The number of UK schools establishing new schools overseas continues to grow. So far, we do not see the popularity of these projects waning. In fact, it's just possible that the impact of Brexit, and the May Government's proposals for changes to the public benefit rules, might even cause more schools to consider the international route. If Brexit does indeed cause the economic rollercoaster that the new Chancellor predicts, and if schools are asked to invest further in demonstrating public benefit, more schools might seek new strategies to bolster revenues.
Some key risks that often cause concern to schools are:
There are of course other risks, and none of them can be eliminated entirely. However, steps can be taken to mitigate every type of risk associated with international projects.
No. It's a big world, and there is still plenty of demand for high quality British-style education. However, don't only consider the most established markets. A large Chinese city that you might not yet have heard of might turn out to be a better bet than, say, Shanghai, where there is already lots of competition.
When considering potential venues for international projects, don't overlook the UK. If you happen to have spare land (or even buildings) in the UK, an international study centre here might be a good option.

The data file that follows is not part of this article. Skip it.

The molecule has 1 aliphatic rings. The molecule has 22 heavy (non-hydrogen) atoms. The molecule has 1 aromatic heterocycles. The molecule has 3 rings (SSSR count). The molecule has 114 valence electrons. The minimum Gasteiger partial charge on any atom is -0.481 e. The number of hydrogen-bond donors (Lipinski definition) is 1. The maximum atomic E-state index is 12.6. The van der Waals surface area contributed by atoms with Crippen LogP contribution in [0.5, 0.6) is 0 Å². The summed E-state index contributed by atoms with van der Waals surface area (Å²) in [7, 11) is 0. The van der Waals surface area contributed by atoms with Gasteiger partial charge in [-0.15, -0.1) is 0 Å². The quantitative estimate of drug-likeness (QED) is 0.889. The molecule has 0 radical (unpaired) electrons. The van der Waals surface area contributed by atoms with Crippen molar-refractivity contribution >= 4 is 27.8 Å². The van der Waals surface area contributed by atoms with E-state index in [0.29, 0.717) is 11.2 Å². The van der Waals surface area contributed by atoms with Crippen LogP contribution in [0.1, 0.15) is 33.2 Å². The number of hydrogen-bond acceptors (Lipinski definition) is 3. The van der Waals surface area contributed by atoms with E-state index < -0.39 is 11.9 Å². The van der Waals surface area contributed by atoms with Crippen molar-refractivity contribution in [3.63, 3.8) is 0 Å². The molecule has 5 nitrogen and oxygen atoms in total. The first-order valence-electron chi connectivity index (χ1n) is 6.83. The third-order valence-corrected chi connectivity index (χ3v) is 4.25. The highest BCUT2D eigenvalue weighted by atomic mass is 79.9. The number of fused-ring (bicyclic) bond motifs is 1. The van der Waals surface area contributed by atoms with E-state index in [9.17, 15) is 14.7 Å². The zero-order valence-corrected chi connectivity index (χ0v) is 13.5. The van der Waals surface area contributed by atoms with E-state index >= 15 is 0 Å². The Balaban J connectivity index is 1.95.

My intuition is that very few schools are truly famous internationally. You and I have spent so many years immersed in the sector that it is perhaps hard to contemplate an entire city that has never heard of, say, King's College School, Wimbledon. But were the people of Wuxi (in China) aware of that school before the announcement of the forthcoming establishment of King's College School, Wuxi (and indeed vice versa)? And yet, I have no doubt that King's College School, Wuxi will be enduringly successful.
What seems to matter most is (i) the collective international reputation of British independent schools, coupled with (ii) a particular British school that emphatically embodies that reputation.
Aside from the obvious financial benefits of a successful international project, UK schools have found that their projects can provide valuable opportunities for sporting and cultural links, exchanges of pupils and staff, the development of an international community of alumni and increased international prestige.
These projects can never be entirely risk-free, and international projects are not for everyone. However, increasingly schools are concluding that the potential benefits outweigh the risks, and there are many ways in which those risks can be reduced and managed.